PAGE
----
Laying the Foundation For Success!
On December 11, 2009, the Executive Committee of the Richmond Campaign to Prevent Teen Pregnancy hosted an exploratory meeting to learn more about the Eunice Kennedy Shriver National Center for Community of Caring Initiative. Dr. Paula Smith, Executive Director and Penny Keith, Professional Development Director provided a broad cross-section of Richmond leaders with an overview of the initiative. There was expressed interest in revitalizing Community of Caring since it was previously implemented in Richmond Public Schools during the mid-80’s quite successfully.
Dr. Brandon identifies the schools for participation and Principals select Lead Teachers.
Richmond Public School staff attend the National Community of Caring Conference in Sarasota, FL.
Penny Keith trains the lead teams. They work on their individual school’s plan of action.
National Community of Caring staff provide simultaneous trainings for all staff at each of the five elementary schools.
Dr. Parker formally introduces the student body to the 5 Core Values during the school assemblies.
We celebrate the end of a successful year.
Click here to see Dr. David Parker's bio.
Click here to see Dr. Parker in action
What do sign language, singing songs and elementary schools have to do with teen pregnancy prevention?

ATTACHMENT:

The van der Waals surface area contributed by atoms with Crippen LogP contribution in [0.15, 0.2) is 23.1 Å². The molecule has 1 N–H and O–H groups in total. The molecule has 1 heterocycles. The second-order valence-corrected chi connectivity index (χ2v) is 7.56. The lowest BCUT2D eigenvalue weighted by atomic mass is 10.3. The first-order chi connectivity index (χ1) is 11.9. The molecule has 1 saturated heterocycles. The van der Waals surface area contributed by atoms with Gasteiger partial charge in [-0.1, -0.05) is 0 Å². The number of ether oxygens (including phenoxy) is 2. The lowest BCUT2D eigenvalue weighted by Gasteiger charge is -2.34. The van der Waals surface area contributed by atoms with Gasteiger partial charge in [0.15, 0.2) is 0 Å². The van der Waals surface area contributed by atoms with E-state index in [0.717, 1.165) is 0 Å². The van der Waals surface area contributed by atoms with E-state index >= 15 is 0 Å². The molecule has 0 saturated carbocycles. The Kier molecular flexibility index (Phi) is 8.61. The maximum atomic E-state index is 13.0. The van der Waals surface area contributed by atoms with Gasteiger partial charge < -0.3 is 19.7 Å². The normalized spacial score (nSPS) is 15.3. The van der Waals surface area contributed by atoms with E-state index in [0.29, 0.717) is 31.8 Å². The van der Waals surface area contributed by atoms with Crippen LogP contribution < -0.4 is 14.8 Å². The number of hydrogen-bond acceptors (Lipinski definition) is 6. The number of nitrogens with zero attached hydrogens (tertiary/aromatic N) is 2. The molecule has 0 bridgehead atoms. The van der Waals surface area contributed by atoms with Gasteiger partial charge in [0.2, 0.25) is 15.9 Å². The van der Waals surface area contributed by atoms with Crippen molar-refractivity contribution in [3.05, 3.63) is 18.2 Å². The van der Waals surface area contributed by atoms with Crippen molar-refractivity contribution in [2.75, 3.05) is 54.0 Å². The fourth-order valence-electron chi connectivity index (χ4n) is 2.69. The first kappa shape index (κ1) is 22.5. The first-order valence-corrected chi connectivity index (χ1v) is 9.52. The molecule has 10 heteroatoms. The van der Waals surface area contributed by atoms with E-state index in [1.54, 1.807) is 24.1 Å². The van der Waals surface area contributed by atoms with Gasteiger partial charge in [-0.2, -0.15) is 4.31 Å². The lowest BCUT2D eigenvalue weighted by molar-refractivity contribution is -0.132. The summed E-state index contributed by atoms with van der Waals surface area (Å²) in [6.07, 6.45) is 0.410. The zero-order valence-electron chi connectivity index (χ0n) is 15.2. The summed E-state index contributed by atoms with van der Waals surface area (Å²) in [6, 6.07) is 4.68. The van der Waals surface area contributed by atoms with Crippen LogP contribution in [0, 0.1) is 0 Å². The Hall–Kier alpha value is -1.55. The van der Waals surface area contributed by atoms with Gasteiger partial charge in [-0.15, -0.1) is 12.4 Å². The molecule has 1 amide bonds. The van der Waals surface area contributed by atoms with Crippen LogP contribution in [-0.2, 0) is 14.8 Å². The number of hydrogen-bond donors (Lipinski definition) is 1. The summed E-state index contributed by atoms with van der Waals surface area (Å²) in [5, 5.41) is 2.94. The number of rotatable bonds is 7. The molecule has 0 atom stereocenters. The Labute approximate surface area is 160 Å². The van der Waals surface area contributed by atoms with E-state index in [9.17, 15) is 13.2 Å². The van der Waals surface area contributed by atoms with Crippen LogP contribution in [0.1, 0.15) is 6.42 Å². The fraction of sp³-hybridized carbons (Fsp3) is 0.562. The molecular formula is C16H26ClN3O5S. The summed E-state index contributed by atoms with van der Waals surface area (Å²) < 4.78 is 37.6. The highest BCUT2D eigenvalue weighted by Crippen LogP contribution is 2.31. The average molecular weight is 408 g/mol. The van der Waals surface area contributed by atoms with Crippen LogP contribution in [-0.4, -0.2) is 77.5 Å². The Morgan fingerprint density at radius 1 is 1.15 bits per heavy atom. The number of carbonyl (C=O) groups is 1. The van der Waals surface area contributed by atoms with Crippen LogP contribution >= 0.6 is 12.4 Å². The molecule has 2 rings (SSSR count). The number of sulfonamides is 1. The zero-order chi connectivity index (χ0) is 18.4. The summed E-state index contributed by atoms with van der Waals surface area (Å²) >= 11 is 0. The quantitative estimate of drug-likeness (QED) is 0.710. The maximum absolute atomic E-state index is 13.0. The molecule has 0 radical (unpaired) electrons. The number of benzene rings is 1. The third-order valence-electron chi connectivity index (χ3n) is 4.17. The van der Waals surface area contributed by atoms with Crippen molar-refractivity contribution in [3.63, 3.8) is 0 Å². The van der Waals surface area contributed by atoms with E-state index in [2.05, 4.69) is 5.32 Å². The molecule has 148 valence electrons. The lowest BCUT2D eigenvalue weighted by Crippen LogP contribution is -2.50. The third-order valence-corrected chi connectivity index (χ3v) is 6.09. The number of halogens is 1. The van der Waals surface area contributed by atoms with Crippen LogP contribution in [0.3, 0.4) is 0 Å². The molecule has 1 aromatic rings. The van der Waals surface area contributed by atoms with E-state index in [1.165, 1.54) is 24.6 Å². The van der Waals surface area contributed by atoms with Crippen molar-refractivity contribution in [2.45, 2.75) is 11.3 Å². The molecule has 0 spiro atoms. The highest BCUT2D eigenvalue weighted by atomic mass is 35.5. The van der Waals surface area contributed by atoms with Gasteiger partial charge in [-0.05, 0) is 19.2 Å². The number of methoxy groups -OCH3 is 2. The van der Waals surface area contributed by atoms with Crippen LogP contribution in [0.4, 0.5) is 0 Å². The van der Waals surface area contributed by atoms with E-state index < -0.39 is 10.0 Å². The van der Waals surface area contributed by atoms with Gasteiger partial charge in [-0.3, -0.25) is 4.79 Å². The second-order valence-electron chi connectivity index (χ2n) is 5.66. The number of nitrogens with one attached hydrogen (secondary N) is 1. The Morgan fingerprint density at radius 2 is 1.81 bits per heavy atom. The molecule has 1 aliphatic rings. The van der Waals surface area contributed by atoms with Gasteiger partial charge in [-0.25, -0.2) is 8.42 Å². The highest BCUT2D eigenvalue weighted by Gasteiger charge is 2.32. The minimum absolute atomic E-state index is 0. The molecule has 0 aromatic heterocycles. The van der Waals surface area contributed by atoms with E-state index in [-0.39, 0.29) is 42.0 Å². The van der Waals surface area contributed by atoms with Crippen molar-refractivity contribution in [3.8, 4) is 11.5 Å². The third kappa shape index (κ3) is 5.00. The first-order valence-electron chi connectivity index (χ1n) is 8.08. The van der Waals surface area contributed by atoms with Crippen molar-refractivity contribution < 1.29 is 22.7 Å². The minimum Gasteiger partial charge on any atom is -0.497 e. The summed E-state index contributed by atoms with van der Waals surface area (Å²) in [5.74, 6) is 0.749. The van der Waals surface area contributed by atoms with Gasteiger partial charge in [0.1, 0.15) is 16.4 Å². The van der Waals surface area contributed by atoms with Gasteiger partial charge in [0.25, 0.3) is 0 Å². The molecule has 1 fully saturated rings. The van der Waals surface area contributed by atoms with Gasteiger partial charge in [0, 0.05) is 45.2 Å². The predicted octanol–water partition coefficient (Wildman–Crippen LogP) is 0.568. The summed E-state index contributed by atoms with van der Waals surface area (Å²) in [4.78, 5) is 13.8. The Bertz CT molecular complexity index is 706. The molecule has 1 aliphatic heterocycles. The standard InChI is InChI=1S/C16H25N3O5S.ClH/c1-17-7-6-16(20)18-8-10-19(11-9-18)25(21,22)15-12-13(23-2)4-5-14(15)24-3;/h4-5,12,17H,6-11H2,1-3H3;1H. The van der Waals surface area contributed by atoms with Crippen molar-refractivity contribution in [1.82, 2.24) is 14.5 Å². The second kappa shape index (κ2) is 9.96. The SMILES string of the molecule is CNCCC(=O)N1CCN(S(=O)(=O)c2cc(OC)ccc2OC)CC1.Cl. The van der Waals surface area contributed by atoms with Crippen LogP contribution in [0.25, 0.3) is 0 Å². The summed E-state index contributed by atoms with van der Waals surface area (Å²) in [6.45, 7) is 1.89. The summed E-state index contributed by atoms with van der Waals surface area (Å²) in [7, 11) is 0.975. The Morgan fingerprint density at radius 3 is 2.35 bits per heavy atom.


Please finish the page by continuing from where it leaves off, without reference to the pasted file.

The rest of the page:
That intriguing question was answered again and again March 14-17 during the Richmond Community of Caring Program student assemblies. Through a generous donation by the Greater Richmond Chamber Foundation, the Richmond Campaign to Prevent Teen Pregnancy (RCPTP) hosted Dr. David Parker, Associate Director of the Eunice Kennedy Shriver National Center for the Community of Caring Institute, who conducted two student assemblies at each of these five Richmond elementary schools—Bellevue, Chimborazo, Fairfield Court, George Mason, and Woodville. During the assemblies, Dr. Parker engaged and introduced students to the Community of Caring core values of caring, respect, responsibility, trust and family. Making use of his theatrical background and prolific writing career, Dr. Parker used sign language, storytelling, song and dance to teach students the core values.